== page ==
Avoiding Errors With the Newer Inhalers

Pharmacy TimesMarch 2018 Central Nervous System
Volume 84
Issue 3

Several new devices for the administration of inhaled medications have been introduced.

Several new devices for the administration of inhaled medications have been introduced. Some of the devices are used to administer newly marketed medications, while others contain previously available drugs in a different administration format. They were designed to address some of the problems with older inhalers and to improve the ability to use the inhalers correctly.

These new inhalers include:

  • A dose counter, which allows patients to see when the supply of medication is low. This was previously available on some dry powder inhalers but not on pressurized metered-dose inhalers.
  • A longer duration of spray at a lower speed to help patients receive the full dose, despite problems with coordinating the spray with the breath and the depth of the breath (eg, Respimat soft mist inhalers)
  • The inability to activate a dose when all the medication has been used. Once the last dose has been taken and the inhaler is empty, the mechanism to prepare another dose becomes locked.

Despite these design enhancements to promote correct use, unfamiliarity with the new inhalers on the market has been a source of errors, including:


A patient discharged from the hospital with new prescriptions for Advair HFA (fluticasone and salmeterol), prednisone, Proventil HFA (albuterol), and Spiriva HandiHaler (tiotropium) was readmitted to the emergency department (ED) 3 days later with complaints of feeling “jittery,” increasing shortness of breath, and wheezing. When the patient was asked about taking his newly prescribed medications, the ED nurse learned that the patient had been taking 3 Spiriva capsules by mouth each day since discharge, unaware that the drug in the capsule was intended to be inhaled. The patient was treated and given both verbal and written instructions for use of his inhaled medications. The patient was also asked to return to a hospital clinic the following day with all of his medications to meet with a pharmacist, who provided hands-on education. Prior to leaving the clinic, the patient could demonstrate proper technique and verbalize when to use each inhaler. If education and repeat demonstration to verify understanding of medications had occurred prior to the patient’s initial discharge from the hospital, a visit to the ED might have been avoided.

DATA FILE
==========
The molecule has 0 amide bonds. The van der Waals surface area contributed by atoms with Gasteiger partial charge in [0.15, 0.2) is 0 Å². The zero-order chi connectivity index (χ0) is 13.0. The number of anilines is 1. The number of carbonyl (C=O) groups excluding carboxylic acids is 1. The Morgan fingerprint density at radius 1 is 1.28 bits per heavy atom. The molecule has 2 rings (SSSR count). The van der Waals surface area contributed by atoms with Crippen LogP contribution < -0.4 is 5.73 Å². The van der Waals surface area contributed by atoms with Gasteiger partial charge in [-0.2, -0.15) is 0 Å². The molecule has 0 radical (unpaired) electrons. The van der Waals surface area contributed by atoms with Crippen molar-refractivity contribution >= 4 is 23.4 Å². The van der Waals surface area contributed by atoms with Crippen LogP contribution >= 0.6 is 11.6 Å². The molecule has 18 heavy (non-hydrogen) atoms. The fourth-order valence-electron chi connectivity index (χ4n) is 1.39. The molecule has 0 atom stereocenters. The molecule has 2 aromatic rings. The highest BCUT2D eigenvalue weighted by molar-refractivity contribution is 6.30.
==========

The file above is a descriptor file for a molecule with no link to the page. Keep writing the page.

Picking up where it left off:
A color-blind patient was unable to tell whether the indicator window on a Tudorza Pressair (aclidinium bromide) inhaler was green or red. The window turns green when the inhaler is loaded with a dose and is ready to use and red when the dose has been completely inhaled. The patient mentioned this to his pharmacist when refilling his prescription. The pharmacist suggested that the patient use a pen to place a dot or mark on the green indicator to differentiate it from the red indicator.

To reduce the risk of error when patients use these new inhalers, consider the following strategies:

• Ask the patient to demonstrate inhaler technique, both when filling new prescriptions and periodi- cally when refilling prescriptions.

• Ensure that patient counseling and education include a demonstration of how the inhalation device should be used. Helpful how-to videos are available from the CDC (cdc.gov/asthma/ inhaler_video/default.htm), use-inhalers.com, product-specific websites, and other websites. The use-inhalers.com website also offers free handouts that provide step-by-step instructions in both English and Spanish for most inhalers.

• Focus education on the essential aspects of proper inhaler use and the importance of taking all doses.

• Observe their technique using inhalation devices to ensure proper delivery of the medications, if patients are not responding to treatment as expected.

• Remind patients to discard an inhaler when the dose counter is at 0, even if the device continues to spray what seems to be a dose.

Michael J. Gaunt, PharmD, is a medication safety analyst and the editor of ISMP Medication Safety Alert! Community/ Ambulatory Care Edition.

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